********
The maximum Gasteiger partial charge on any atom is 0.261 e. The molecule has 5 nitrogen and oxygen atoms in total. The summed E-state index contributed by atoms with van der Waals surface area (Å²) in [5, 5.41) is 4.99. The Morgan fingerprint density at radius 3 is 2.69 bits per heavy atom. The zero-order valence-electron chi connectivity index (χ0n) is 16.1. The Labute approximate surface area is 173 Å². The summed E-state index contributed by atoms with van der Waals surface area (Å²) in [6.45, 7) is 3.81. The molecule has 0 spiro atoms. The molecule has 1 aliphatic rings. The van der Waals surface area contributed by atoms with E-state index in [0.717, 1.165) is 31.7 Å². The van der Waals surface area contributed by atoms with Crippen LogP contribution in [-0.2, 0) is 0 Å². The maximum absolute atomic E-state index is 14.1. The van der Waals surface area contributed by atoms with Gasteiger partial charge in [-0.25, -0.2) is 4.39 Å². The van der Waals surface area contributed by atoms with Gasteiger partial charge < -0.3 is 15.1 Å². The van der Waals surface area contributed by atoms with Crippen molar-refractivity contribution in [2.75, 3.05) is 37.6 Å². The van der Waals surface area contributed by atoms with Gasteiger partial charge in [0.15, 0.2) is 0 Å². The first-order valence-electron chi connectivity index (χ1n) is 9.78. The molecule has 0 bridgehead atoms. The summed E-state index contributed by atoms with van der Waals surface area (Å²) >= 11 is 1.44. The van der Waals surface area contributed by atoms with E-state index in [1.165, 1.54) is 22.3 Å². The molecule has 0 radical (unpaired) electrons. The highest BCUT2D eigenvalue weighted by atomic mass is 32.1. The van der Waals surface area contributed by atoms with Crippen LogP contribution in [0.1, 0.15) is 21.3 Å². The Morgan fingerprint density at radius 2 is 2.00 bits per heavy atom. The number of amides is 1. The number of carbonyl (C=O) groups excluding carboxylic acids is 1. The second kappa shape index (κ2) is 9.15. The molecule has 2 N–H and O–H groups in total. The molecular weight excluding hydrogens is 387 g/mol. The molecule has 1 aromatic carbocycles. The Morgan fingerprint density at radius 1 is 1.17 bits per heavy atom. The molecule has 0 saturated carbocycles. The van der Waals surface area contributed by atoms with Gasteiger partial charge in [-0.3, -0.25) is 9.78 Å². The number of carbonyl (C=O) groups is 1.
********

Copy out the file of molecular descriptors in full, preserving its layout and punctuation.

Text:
The maximum Gasteiger partial charge on any atom is 0.261 e. The molecule has 5 nitrogen and oxygen atoms in total. The summed E-state index contributed by atoms with van der Waals surface area (Å²) in [5, 5.41) is 4.99. The Morgan fingerprint density at radius 3 is 2.69 bits per heavy atom. The zero-order valence-electron chi connectivity index (χ0n) is 16.1. The Labute approximate surface area is 173 Å². The summed E-state index contributed by atoms with van der Waals surface area (Å²) in [6.45, 7) is 3.81. The molecule has 0 spiro atoms. The molecule has 1 aliphatic rings. The van der Waals surface area contributed by atoms with E-state index in [0.717, 1.165) is 31.7 Å². The van der Waals surface area contributed by atoms with Crippen LogP contribution in [-0.2, 0) is 0 Å². The maximum absolute atomic E-state index is 14.1. The van der Waals surface area contributed by atoms with Gasteiger partial charge in [-0.25, -0.2) is 4.39 Å². The van der Waals surface area contributed by atoms with Gasteiger partial charge < -0.3 is 15.1 Å². The van der Waals surface area contributed by atoms with Crippen molar-refractivity contribution in [2.75, 3.05) is 37.6 Å². The van der Waals surface area contributed by atoms with Gasteiger partial charge in [0.15, 0.2) is 0 Å². The first-order valence-electron chi connectivity index (χ1n) is 9.78. The molecule has 0 bridgehead atoms. The summed E-state index contributed by atoms with van der Waals surface area (Å²) >= 11 is 1.44. The van der Waals surface area contributed by atoms with E-state index in [1.165, 1.54) is 22.3 Å². The molecule has 0 radical (unpaired) electrons. The highest BCUT2D eigenvalue weighted by atomic mass is 32.1. The van der Waals surface area contributed by atoms with Crippen LogP contribution in [0.1, 0.15) is 21.3 Å². The Morgan fingerprint density at radius 2 is 2.00 bits per heavy atom. The number of amides is 1. The number of carbonyl (C=O) groups excluding carboxylic acids is 1. The second kappa shape index (κ2) is 9.15. The molecule has 2 N–H and O–H groups in total. The molecular weight excluding hydrogens is 387 g/mol. The molecule has 1 aromatic carbocycles. The Morgan fingerprint density at radius 1 is 1.17 bits per heavy atom. The molecule has 0 saturated carbocycles. The van der Waals surface area contributed by atoms with Gasteiger partial charge in [-0.3, -0.25) is 9.78 Å². The number of carbonyl (C=O) groups is 1.